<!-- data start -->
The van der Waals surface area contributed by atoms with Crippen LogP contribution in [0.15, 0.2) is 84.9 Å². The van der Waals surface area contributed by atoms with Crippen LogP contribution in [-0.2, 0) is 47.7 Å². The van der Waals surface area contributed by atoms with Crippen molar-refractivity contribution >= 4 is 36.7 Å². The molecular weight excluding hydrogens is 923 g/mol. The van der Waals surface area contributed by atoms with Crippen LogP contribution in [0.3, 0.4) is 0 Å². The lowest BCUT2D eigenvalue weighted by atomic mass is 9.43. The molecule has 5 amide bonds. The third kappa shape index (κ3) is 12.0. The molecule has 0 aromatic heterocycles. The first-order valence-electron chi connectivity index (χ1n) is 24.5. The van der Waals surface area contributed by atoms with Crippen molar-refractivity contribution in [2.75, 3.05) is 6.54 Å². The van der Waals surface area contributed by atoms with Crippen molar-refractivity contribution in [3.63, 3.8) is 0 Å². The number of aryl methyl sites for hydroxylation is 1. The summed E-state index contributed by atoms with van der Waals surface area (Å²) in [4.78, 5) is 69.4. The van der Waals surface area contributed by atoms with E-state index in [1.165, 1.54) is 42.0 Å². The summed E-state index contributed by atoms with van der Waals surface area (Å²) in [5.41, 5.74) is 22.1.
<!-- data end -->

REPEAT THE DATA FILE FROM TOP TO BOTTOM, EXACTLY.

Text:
The van der Waals surface area contributed by atoms with Crippen LogP contribution in [0.15, 0.2) is 84.9 Å². The van der Waals surface area contributed by atoms with Crippen LogP contribution in [-0.2, 0) is 47.7 Å². The van der Waals surface area contributed by atoms with Crippen molar-refractivity contribution >= 4 is 36.7 Å². The molecular weight excluding hydrogens is 923 g/mol. The van der Waals surface area contributed by atoms with Crippen LogP contribution in [0.3, 0.4) is 0 Å². The lowest BCUT2D eigenvalue weighted by atomic mass is 9.43. The molecule has 5 amide bonds. The third kappa shape index (κ3) is 12.0. The molecule has 0 aromatic heterocycles. The first-order valence-electron chi connectivity index (χ1n) is 24.5. The van der Waals surface area contributed by atoms with Crippen molar-refractivity contribution in [2.75, 3.05) is 6.54 Å². The van der Waals surface area contributed by atoms with Crippen molar-refractivity contribution in [3.63, 3.8) is 0 Å². The number of aryl methyl sites for hydroxylation is 1. The summed E-state index contributed by atoms with van der Waals surface area (Å²) in [4.78, 5) is 69.4. The van der Waals surface area contributed by atoms with E-state index in [1.165, 1.54) is 42.0 Å². The summed E-state index contributed by atoms with van der Waals surface area (Å²) in [5.41, 5.74) is 22.1.